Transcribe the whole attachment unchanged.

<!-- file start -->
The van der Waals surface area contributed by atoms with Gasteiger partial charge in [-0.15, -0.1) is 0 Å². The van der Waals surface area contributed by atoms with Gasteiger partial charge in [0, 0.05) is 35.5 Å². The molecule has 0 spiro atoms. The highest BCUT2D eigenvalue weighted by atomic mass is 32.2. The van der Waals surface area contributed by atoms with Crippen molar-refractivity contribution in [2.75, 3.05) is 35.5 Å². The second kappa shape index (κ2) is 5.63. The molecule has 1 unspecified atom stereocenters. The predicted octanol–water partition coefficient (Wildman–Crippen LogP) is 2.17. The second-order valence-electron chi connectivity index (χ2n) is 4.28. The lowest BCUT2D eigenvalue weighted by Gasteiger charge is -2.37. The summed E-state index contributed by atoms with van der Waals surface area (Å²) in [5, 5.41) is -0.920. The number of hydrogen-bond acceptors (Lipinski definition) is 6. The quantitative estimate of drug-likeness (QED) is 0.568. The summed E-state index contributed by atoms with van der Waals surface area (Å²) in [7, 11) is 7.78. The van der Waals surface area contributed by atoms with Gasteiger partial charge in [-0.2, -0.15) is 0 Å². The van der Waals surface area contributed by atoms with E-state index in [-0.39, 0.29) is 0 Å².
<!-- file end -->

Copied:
The van der Waals surface area contributed by atoms with Gasteiger partial charge in [-0.15, -0.1) is 0 Å². The van der Waals surface area contributed by atoms with Gasteiger partial charge in [0, 0.05) is 35.5 Å². The molecule has 0 spiro atoms. The highest BCUT2D eigenvalue weighted by atomic mass is 32.2. The van der Waals surface area contributed by atoms with Crippen molar-refractivity contribution in [2.75, 3.05) is 35.5 Å². The second kappa shape index (κ2) is 5.63. The molecule has 1 unspecified atom stereocenters. The predicted octanol–water partition coefficient (Wildman–Crippen LogP) is 2.17. The second-order valence-electron chi connectivity index (χ2n) is 4.28. The lowest BCUT2D eigenvalue weighted by Gasteiger charge is -2.37. The summed E-state index contributed by atoms with van der Waals surface area (Å²) in [5, 5.41) is -0.920. The number of hydrogen-bond acceptors (Lipinski definition) is 6. The quantitative estimate of drug-likeness (QED) is 0.568. The summed E-state index contributed by atoms with van der Waals surface area (Å²) in [7, 11) is 7.78. The van der Waals surface area contributed by atoms with Gasteiger partial charge in [-0.2, -0.15) is 0 Å². The van der Waals surface area contributed by atoms with E-state index in [-0.39, 0.29) is 0 Å².